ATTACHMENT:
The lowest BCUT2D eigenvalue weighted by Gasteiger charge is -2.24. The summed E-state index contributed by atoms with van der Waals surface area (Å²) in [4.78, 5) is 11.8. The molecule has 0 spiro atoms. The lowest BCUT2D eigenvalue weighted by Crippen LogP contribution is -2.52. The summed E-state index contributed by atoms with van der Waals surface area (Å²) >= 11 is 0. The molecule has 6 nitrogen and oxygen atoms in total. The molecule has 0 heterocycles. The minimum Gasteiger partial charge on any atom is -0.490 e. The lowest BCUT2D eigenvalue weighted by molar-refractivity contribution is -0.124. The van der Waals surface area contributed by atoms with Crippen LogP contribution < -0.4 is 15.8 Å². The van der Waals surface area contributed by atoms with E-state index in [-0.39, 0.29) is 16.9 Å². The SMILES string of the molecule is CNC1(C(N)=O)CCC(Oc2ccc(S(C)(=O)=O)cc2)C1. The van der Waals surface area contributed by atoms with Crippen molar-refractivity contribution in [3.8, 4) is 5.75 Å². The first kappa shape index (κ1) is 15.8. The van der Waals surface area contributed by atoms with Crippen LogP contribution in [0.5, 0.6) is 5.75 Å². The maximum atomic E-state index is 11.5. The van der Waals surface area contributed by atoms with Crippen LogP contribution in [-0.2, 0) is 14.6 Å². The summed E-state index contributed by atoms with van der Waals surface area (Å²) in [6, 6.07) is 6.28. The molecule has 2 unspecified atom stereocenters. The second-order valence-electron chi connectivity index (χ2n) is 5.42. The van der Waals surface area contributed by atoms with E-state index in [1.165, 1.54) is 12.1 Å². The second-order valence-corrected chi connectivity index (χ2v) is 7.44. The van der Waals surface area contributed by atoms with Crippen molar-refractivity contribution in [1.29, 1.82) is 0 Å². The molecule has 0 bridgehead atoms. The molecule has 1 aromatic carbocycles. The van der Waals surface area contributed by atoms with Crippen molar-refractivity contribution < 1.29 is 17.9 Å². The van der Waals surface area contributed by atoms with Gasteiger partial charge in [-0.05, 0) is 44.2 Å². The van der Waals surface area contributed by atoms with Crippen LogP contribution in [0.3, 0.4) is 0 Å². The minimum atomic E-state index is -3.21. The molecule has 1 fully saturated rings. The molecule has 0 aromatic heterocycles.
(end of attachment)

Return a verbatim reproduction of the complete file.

The lowest BCUT2D eigenvalue weighted by Gasteiger charge is -2.24. The summed E-state index contributed by atoms with van der Waals surface area (Å²) in [4.78, 5) is 11.8. The molecule has 0 spiro atoms. The lowest BCUT2D eigenvalue weighted by Crippen LogP contribution is -2.52. The summed E-state index contributed by atoms with van der Waals surface area (Å²) >= 11 is 0. The molecule has 6 nitrogen and oxygen atoms in total. The molecule has 0 heterocycles. The minimum Gasteiger partial charge on any atom is -0.490 e. The lowest BCUT2D eigenvalue weighted by molar-refractivity contribution is -0.124. The van der Waals surface area contributed by atoms with Crippen LogP contribution < -0.4 is 15.8 Å². The van der Waals surface area contributed by atoms with E-state index in [-0.39, 0.29) is 16.9 Å². The SMILES string of the molecule is CNC1(C(N)=O)CCC(Oc2ccc(S(C)(=O)=O)cc2)C1. The van der Waals surface area contributed by atoms with Crippen molar-refractivity contribution in [3.8, 4) is 5.75 Å². The first kappa shape index (κ1) is 15.8. The van der Waals surface area contributed by atoms with Crippen LogP contribution in [0.5, 0.6) is 5.75 Å². The maximum atomic E-state index is 11.5. The van der Waals surface area contributed by atoms with Crippen LogP contribution in [-0.2, 0) is 14.6 Å². The summed E-state index contributed by atoms with van der Waals surface area (Å²) in [6, 6.07) is 6.28. The molecule has 2 unspecified atom stereocenters. The second-order valence-electron chi connectivity index (χ2n) is 5.42. The van der Waals surface area contributed by atoms with E-state index in [1.165, 1.54) is 12.1 Å². The second-order valence-corrected chi connectivity index (χ2v) is 7.44. The van der Waals surface area contributed by atoms with Crippen molar-refractivity contribution in [1.29, 1.82) is 0 Å². The molecule has 0 bridgehead atoms. The molecule has 1 aromatic carbocycles. The van der Waals surface area contributed by atoms with Crippen molar-refractivity contribution < 1.29 is 17.9 Å². The van der Waals surface area contributed by atoms with Gasteiger partial charge in [-0.05, 0) is 44.2 Å². The van der Waals surface area contributed by atoms with Crippen LogP contribution in [0.3, 0.4) is 0 Å². The minimum atomic E-state index is -3.21. The molecule has 1 fully saturated rings. The molecule has 0 aromatic heterocycles.